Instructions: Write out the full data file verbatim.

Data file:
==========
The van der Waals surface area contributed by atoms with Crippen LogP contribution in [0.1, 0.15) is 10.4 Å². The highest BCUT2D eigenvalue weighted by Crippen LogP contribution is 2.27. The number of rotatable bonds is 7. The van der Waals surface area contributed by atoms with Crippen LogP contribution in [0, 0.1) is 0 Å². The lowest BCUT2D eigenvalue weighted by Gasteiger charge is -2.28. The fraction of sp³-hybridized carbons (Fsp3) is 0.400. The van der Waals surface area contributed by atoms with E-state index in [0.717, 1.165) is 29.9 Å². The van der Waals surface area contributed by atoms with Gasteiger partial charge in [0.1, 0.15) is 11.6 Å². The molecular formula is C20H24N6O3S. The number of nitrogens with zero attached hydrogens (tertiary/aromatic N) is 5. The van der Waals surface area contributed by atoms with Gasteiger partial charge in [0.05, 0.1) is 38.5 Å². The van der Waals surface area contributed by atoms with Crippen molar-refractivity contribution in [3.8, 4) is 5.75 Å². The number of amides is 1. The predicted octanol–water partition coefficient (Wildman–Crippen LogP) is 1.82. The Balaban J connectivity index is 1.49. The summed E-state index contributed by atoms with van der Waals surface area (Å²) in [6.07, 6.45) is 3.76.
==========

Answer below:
The van der Waals surface area contributed by atoms with Crippen LogP contribution in [0.1, 0.15) is 10.4 Å². The highest BCUT2D eigenvalue weighted by Crippen LogP contribution is 2.27. The number of rotatable bonds is 7. The van der Waals surface area contributed by atoms with Crippen LogP contribution in [0, 0.1) is 0 Å². The lowest BCUT2D eigenvalue weighted by Gasteiger charge is -2.28. The fraction of sp³-hybridized carbons (Fsp3) is 0.400. The van der Waals surface area contributed by atoms with E-state index in [0.717, 1.165) is 29.9 Å². The van der Waals surface area contributed by atoms with Gasteiger partial charge in [0.1, 0.15) is 11.6 Å². The molecular formula is C20H24N6O3S. The number of nitrogens with zero attached hydrogens (tertiary/aromatic N) is 5. The van der Waals surface area contributed by atoms with Gasteiger partial charge in [0.05, 0.1) is 38.5 Å². The van der Waals surface area contributed by atoms with Crippen molar-refractivity contribution in [3.8, 4) is 5.75 Å². The number of amides is 1. The predicted octanol–water partition coefficient (Wildman–Crippen LogP) is 1.82. The Balaban J connectivity index is 1.49. The summed E-state index contributed by atoms with van der Waals surface area (Å²) in [6.07, 6.45) is 3.76.